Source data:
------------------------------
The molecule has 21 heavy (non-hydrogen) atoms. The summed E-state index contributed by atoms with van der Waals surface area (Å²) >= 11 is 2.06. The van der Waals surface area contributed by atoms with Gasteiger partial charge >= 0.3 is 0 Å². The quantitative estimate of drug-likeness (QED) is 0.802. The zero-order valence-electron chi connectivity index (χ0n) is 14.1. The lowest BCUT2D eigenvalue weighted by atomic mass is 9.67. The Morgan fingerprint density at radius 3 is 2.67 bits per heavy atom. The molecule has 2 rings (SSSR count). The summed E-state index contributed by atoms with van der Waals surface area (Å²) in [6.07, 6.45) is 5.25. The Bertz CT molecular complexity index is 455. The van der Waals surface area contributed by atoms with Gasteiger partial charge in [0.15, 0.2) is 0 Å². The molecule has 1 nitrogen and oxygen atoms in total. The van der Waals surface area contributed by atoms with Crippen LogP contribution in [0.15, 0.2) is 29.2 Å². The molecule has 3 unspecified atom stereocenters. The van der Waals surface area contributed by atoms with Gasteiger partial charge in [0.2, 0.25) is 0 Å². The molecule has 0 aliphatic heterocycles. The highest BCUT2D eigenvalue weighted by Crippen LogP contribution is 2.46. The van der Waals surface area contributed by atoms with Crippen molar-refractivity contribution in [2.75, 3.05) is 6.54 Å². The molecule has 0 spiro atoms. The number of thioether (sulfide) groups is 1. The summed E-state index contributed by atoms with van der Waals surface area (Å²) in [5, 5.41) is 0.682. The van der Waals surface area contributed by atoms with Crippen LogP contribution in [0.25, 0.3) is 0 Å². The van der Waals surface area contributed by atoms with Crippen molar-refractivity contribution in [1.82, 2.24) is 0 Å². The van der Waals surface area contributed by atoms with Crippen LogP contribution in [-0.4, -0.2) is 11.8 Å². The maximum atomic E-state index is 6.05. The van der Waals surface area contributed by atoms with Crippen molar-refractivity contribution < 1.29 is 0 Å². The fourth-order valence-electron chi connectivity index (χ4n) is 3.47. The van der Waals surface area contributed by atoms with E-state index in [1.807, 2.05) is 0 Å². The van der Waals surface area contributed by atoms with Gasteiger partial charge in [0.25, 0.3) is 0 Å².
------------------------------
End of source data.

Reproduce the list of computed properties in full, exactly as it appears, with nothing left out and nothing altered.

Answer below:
The molecule has 21 heavy (non-hydrogen) atoms. The summed E-state index contributed by atoms with van der Waals surface area (Å²) >= 11 is 2.06. The van der Waals surface area contributed by atoms with Gasteiger partial charge >= 0.3 is 0 Å². The quantitative estimate of drug-likeness (QED) is 0.802. The zero-order valence-electron chi connectivity index (χ0n) is 14.1. The lowest BCUT2D eigenvalue weighted by atomic mass is 9.67. The Morgan fingerprint density at radius 3 is 2.67 bits per heavy atom. The molecule has 2 rings (SSSR count). The summed E-state index contributed by atoms with van der Waals surface area (Å²) in [6.07, 6.45) is 5.25. The Bertz CT molecular complexity index is 455. The van der Waals surface area contributed by atoms with Gasteiger partial charge in [0.15, 0.2) is 0 Å². The molecule has 1 nitrogen and oxygen atoms in total. The van der Waals surface area contributed by atoms with Crippen LogP contribution in [0.15, 0.2) is 29.2 Å². The molecule has 3 unspecified atom stereocenters. The van der Waals surface area contributed by atoms with Gasteiger partial charge in [0.2, 0.25) is 0 Å². The molecule has 0 aliphatic heterocycles. The highest BCUT2D eigenvalue weighted by Crippen LogP contribution is 2.46. The van der Waals surface area contributed by atoms with Crippen molar-refractivity contribution in [2.75, 3.05) is 6.54 Å². The molecule has 0 spiro atoms. The number of thioether (sulfide) groups is 1. The summed E-state index contributed by atoms with van der Waals surface area (Å²) in [5, 5.41) is 0.682. The van der Waals surface area contributed by atoms with Crippen LogP contribution in [0.25, 0.3) is 0 Å². The van der Waals surface area contributed by atoms with Crippen molar-refractivity contribution in [1.82, 2.24) is 0 Å². The van der Waals surface area contributed by atoms with Crippen LogP contribution in [-0.4, -0.2) is 11.8 Å². The maximum atomic E-state index is 6.05. The van der Waals surface area contributed by atoms with Crippen molar-refractivity contribution < 1.29 is 0 Å². The fourth-order valence-electron chi connectivity index (χ4n) is 3.47. The van der Waals surface area contributed by atoms with E-state index in [1.807, 2.05) is 0 Å². The van der Waals surface area contributed by atoms with Gasteiger partial charge in [0.25, 0.3) is 0 Å².